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Jewish World Review April 1, 2003 / 28 Adar II, 5763

Dennis Byrne

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Getting zero credit on fighting a war | Aw gee, the war is a little more than a week old and we haven't won it yet. Which must mean that we've lost it. We're bogged down, we're being forced to change our war plan, we can't say how much it will cost or when it will end, we haven't flushed out Evil One yet!

Oops, I'm sorry, I'm repeating my Nov. 1, 2001 Chicago Tribune column on the "critics" who were predicting that the war in Afghanistan was a loser--after only a month of fighting. It's as if they learned nothing from the last war--one that President Bush is given no credit for winning. So, now that we haven't taken Baghdad yet, I guess we're losing this one too.

Take the supposedly ominous news that we've had to change our battle plan. I'm not sure we have, but it occurs to me that only in Soldier Field is an absolutely unchangeable plan considered to be a virtue, even after the Bears' running back has been stuffed 20 straight times trying to run the ball up the middle. Take "NBC Nightly News," please.

Wednesday's evening news devoted lots of breathless time to the American bombing of civilians, as if proving the dire predictions that U.S. forces were going to slaughter innocents. That's awful, I thought, presuming the bombing, either accidental or intentional, must be so.

Until I next turned to PBS' "NewsHour." There I learned what NBC didn't bother to mention: The crater didn't look like anything that would have been left by coalition forces, it may have made by Iraqi anti-aircraft fire, or it might have been made by an explosion set on the ground.

Turns out the Pentagon couldn't confirm that it was our fault, but why even bother to air the U.S. side when we have Saddam Hussein's word for it? So how did "NBC Nightly News" straighten out the record Thursday? With only a short, snide-sounding statement that it had been almost 40 hours since the bombing and the Pentagon "still" was saying it could have been caused by Iraq. The simple-minded implication being that the Pentagon was still engaging in a coverup, or was incompetent if it couldn't say exactly where every one of its bombs fell.

By the way, NBC's "Today" show on Thursday morning displayed a scorecard of American casualties without giving the other side's numbers. Kind of like going to the ballpark and seeing half a scoreboard.

Just as I don't accuse four members of the Illinois Democratic congressional delegation of being unpatriotic for voting "present" on a House resolution supporting the troops. In case you missed it, here are the Illinois Democrats who voted present: Danny Davis, Jesse Jackson Jr., Bobby Rush and Jan Schakowsky. Schakowsky said in a House floor speech that she endorsed every word in the resolution that supports "these brave patriots." But, she added, she could not support a resolution that "unequivocally" endorses "that action," which she called "this pre-emptive war."

In fact, the resolution says the House "unequivocally" supports the members of the armed forces, their families and "the president as commander in chief for his firm leadership and decisive action in the conduct of military operations in Iraq as part of the ongoing global war on terrorism."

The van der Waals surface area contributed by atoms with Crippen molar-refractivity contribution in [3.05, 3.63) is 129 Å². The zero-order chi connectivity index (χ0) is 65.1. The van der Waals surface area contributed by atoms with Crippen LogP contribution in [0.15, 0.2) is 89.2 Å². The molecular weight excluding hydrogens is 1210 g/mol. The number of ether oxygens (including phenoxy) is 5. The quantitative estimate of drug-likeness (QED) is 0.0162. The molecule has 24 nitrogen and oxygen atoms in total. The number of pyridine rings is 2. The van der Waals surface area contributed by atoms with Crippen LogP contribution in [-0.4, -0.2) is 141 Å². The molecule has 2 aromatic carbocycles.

We could argue over whether the resolution emphasizes support for the commander in chief, rather than the war itself, but unequivocally Schakowsky can't be accused of giving aid and comfort to Bush as commander in chief. Nor can she or the 21 others who voted present be accused of the courage of the 11 who voted against it.

One wishes for some institutional memory on the part of journalists, lawmakers and even within the Bush administration. Those who believed that the war would be a "cakewalk" don't remember the complexities of war. A week after D-Day, Allied forces were not marching on Berlin. But even more important, during the Vietnam War, its critics likewise said they were not directing their wrath at American fighting men. But under the onslaught of protest, the soldiers, sailors, Marines and airmen who fought the war soon were equated and intrinsically linked with the war. Thus, it wasn't long before some Americans considered our military personnel to be some kind of war criminals. If Schakowsky and others continue to split hairs for political purposes, we eventually risk reviving the shameful period in American history when our fighting men and women were demonized and demoralized.

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JWR contributor Dennis Byrne is a Chicago-area writer and public affairs consultant. Comment by clicking here.

02/04/03: Here's why the U.S. can't wimp out on calling Hussein's bluff
12/24/02: Hussein's wacked Wonderland
09/27/02: What is so awful about striking first militarily?
07/16/02: Ride 'em lawnboy Warning: Environmentalists, read no further
06/04/02: Who needs common-sense when we have 'studies'?
05/07/02: Why is 'morality' a dirty word?
05/07/02: Why turn a blind eye to promising alternatives to human cloning?
04/16/02: Callous parents deaf to calls of common sense
02/15/02: When caring becomes sinister
01/25/02: The unreliable crystal balls of analysts
01/17/02: The curse of 'do-something' pols
01/09/02: Political moderation is for the indifferent, uninformed or undecided

© 2002, Dennis Byrne